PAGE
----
Posttraumatic stress disorder and traumatic brain Injury: Sex differences in veterans.
Around half of Iraq and Afghanistan war veterans with traumatic brain injury (TBI) have co-occurring posttraumatic stress disorder (PTSD). Research on the differences between male and female veterans with co-occurring PTSD/TBI is sparse. This study evaluated behavioral health differences between sexes with these conditions. Veterans (N = 1577) completed a structured psychiatric interview, TBI interview, and self-report interviews assessing sleep quality, alcohol use, substance use, pain, depression symptoms, PTSD symptoms, and combat exposure. Groups depended on the presence/absence of a lifetime PTSD diagnosis and history of TBI. Among veterans with PTSD and TBI, males and females were equally likely to meet criteria for current PTSD, and in the PTSD only group, male veterans were more likely to have current PTSD. Male veterans with PTSD were also more likely to meet criteria for lifetime alcohol and substance use disorders (AUD and SUD), and mild TBI. Although TBI severity did not differ between sexes in the TBI only group, female veterans were more likely to have a moderate/severe TBI among veterans with co-occurring PTSD. Female veterans without PTSD and TBI were more likely to have major depressive disorder (MDD). Significant sex differences were found for AUD, MDD, current PTSD, and TBI severity.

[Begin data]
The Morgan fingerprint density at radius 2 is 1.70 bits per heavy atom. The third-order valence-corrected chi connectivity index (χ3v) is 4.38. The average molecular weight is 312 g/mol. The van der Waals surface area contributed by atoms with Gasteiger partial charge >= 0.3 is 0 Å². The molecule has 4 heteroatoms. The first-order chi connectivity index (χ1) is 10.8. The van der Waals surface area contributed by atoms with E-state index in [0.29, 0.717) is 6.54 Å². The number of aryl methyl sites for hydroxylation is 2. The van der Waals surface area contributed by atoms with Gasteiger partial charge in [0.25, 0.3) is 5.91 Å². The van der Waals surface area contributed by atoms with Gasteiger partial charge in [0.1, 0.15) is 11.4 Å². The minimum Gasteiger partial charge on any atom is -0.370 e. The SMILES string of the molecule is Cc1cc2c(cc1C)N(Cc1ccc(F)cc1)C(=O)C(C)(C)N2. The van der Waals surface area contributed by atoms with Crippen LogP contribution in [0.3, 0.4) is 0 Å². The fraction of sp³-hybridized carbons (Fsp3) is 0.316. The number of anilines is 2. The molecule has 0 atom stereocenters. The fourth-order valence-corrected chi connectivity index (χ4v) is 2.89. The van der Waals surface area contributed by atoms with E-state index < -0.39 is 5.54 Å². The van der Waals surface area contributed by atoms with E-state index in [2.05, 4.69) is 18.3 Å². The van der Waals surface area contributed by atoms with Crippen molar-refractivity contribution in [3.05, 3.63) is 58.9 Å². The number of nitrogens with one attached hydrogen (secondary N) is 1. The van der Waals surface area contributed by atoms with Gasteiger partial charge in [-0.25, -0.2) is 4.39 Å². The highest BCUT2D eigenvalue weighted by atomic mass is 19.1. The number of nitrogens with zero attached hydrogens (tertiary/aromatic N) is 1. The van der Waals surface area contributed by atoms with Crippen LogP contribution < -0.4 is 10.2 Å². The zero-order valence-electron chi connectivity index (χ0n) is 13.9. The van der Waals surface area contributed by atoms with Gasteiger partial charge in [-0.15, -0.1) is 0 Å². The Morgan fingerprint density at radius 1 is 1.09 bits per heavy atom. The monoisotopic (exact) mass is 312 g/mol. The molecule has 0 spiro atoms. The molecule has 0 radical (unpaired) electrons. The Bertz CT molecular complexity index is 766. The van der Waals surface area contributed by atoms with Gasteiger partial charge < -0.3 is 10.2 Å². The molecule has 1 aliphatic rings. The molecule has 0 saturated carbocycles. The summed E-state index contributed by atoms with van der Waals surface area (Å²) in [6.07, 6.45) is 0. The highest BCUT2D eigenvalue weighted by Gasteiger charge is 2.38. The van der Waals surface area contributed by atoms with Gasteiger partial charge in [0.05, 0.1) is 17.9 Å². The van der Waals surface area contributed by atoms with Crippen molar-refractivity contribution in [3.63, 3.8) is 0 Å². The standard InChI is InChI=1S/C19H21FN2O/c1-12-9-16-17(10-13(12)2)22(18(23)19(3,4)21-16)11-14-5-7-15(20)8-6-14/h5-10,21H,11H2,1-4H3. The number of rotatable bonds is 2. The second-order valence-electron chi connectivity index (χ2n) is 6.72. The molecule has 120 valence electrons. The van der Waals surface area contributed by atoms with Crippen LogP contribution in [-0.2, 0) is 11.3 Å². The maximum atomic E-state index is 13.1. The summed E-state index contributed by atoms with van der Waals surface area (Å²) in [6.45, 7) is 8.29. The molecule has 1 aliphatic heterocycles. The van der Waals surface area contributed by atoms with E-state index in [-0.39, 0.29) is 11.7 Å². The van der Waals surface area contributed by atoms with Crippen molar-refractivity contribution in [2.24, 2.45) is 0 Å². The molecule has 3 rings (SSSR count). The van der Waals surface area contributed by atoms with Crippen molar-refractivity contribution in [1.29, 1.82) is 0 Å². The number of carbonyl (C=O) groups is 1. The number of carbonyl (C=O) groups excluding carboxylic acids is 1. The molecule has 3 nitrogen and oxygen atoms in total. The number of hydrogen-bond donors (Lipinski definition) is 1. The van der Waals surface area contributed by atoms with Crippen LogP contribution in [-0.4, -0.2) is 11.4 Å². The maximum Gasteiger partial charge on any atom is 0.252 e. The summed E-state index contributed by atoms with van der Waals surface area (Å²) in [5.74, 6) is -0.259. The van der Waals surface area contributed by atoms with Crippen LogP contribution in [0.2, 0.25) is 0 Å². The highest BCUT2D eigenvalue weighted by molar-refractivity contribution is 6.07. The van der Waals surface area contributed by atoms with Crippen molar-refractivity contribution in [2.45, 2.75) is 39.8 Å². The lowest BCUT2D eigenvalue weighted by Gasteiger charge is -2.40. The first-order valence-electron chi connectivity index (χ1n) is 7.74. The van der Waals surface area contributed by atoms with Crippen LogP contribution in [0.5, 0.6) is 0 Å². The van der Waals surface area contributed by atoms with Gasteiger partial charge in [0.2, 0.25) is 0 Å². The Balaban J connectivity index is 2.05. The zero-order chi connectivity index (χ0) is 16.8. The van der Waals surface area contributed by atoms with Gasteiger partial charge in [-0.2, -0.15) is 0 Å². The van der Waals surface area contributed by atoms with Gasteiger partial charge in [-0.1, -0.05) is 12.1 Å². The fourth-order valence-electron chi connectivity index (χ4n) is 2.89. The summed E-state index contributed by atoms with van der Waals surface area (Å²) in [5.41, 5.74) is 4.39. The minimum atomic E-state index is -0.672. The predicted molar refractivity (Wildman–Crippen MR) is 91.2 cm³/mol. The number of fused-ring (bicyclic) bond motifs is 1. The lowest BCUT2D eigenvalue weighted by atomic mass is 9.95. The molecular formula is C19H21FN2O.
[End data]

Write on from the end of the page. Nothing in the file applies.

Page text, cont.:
Epstein, EL; Martindale, SL; Va Mid-Atlantic Mirecc Workgroup, ; Miskey, HM
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